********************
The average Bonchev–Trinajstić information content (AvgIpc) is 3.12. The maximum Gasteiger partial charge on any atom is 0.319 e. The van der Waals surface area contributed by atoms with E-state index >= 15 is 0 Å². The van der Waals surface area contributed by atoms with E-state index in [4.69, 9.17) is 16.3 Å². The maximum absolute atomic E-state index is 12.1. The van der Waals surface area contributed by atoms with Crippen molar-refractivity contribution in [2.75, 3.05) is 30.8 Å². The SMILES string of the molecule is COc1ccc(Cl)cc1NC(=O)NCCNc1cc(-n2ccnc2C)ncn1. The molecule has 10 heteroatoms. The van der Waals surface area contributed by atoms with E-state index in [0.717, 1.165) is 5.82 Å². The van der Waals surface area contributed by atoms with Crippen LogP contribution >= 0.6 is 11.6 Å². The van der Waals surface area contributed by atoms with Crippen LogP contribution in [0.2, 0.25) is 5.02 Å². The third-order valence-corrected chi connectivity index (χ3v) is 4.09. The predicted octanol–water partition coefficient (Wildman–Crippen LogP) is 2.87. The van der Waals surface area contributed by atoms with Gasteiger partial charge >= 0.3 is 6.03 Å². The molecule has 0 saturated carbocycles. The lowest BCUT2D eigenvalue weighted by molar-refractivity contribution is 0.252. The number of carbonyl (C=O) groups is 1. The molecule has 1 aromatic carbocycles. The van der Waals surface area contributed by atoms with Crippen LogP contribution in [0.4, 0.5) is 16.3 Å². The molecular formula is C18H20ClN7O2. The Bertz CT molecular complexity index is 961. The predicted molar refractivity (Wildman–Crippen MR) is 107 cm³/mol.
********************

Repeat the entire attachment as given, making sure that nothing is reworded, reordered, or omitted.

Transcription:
The average Bonchev–Trinajstić information content (AvgIpc) is 3.12. The maximum Gasteiger partial charge on any atom is 0.319 e. The van der Waals surface area contributed by atoms with E-state index >= 15 is 0 Å². The van der Waals surface area contributed by atoms with E-state index in [4.69, 9.17) is 16.3 Å². The maximum absolute atomic E-state index is 12.1. The van der Waals surface area contributed by atoms with Crippen molar-refractivity contribution in [2.75, 3.05) is 30.8 Å². The SMILES string of the molecule is COc1ccc(Cl)cc1NC(=O)NCCNc1cc(-n2ccnc2C)ncn1. The molecule has 10 heteroatoms. The van der Waals surface area contributed by atoms with E-state index in [0.717, 1.165) is 5.82 Å². The van der Waals surface area contributed by atoms with Crippen LogP contribution >= 0.6 is 11.6 Å². The van der Waals surface area contributed by atoms with Crippen LogP contribution in [0.2, 0.25) is 5.02 Å². The third-order valence-corrected chi connectivity index (χ3v) is 4.09. The predicted octanol–water partition coefficient (Wildman–Crippen LogP) is 2.87. The van der Waals surface area contributed by atoms with Gasteiger partial charge >= 0.3 is 6.03 Å². The molecule has 0 saturated carbocycles. The lowest BCUT2D eigenvalue weighted by molar-refractivity contribution is 0.252. The number of carbonyl (C=O) groups is 1. The molecule has 1 aromatic carbocycles. The van der Waals surface area contributed by atoms with Crippen LogP contribution in [0.4, 0.5) is 16.3 Å². The molecular formula is C18H20ClN7O2. The Bertz CT molecular complexity index is 961. The predicted molar refractivity (Wildman–Crippen MR) is 107 cm³/mol.